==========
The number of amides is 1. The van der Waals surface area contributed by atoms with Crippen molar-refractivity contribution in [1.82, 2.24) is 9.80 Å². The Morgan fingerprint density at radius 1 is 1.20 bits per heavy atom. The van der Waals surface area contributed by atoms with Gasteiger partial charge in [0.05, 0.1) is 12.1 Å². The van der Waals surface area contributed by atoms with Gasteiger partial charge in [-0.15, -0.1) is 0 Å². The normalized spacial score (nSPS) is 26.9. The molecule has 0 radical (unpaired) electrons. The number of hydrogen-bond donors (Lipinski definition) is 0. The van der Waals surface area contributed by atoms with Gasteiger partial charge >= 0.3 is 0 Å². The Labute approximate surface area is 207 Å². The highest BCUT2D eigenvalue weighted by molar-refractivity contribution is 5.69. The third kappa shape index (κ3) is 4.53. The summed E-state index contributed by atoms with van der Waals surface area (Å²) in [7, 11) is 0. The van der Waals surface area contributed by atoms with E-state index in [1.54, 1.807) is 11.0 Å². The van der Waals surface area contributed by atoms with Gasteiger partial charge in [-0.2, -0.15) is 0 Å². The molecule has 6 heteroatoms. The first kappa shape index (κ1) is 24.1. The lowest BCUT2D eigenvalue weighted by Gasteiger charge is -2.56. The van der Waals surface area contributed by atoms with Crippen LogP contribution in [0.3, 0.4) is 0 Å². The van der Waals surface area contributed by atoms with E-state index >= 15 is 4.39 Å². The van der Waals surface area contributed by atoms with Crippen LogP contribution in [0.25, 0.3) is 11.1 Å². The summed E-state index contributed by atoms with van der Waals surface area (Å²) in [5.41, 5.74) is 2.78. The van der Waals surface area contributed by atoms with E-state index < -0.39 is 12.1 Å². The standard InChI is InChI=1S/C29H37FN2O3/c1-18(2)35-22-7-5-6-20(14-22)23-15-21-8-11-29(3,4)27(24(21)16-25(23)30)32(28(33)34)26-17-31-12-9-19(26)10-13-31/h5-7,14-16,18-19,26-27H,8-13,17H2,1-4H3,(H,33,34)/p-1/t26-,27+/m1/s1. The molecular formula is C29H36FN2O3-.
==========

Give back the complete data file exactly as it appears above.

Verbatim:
The number of amides is 1. The van der Waals surface area contributed by atoms with Crippen molar-refractivity contribution in [1.82, 2.24) is 9.80 Å². The Morgan fingerprint density at radius 1 is 1.20 bits per heavy atom. The van der Waals surface area contributed by atoms with Gasteiger partial charge in [0.05, 0.1) is 12.1 Å². The van der Waals surface area contributed by atoms with Gasteiger partial charge in [-0.15, -0.1) is 0 Å². The normalized spacial score (nSPS) is 26.9. The molecule has 0 radical (unpaired) electrons. The number of hydrogen-bond donors (Lipinski definition) is 0. The van der Waals surface area contributed by atoms with Gasteiger partial charge >= 0.3 is 0 Å². The Labute approximate surface area is 207 Å². The highest BCUT2D eigenvalue weighted by molar-refractivity contribution is 5.69. The third kappa shape index (κ3) is 4.53. The summed E-state index contributed by atoms with van der Waals surface area (Å²) in [7, 11) is 0. The van der Waals surface area contributed by atoms with E-state index in [1.54, 1.807) is 11.0 Å². The van der Waals surface area contributed by atoms with Gasteiger partial charge in [-0.2, -0.15) is 0 Å². The molecule has 6 heteroatoms. The first kappa shape index (κ1) is 24.1. The lowest BCUT2D eigenvalue weighted by Gasteiger charge is -2.56. The van der Waals surface area contributed by atoms with Crippen LogP contribution in [0.3, 0.4) is 0 Å². The van der Waals surface area contributed by atoms with E-state index >= 15 is 4.39 Å². The van der Waals surface area contributed by atoms with Crippen LogP contribution in [0.25, 0.3) is 11.1 Å². The summed E-state index contributed by atoms with van der Waals surface area (Å²) in [5.41, 5.74) is 2.78. The van der Waals surface area contributed by atoms with E-state index < -0.39 is 12.1 Å². The standard InChI is InChI=1S/C29H37FN2O3/c1-18(2)35-22-7-5-6-20(14-22)23-15-21-8-11-29(3,4)27(24(21)16-25(23)30)32(28(33)34)26-17-31-12-9-19(26)10-13-31/h5-7,14-16,18-19,26-27H,8-13,17H2,1-4H3,(H,33,34)/p-1/t26-,27+/m1/s1. The molecular formula is C29H36FN2O3-.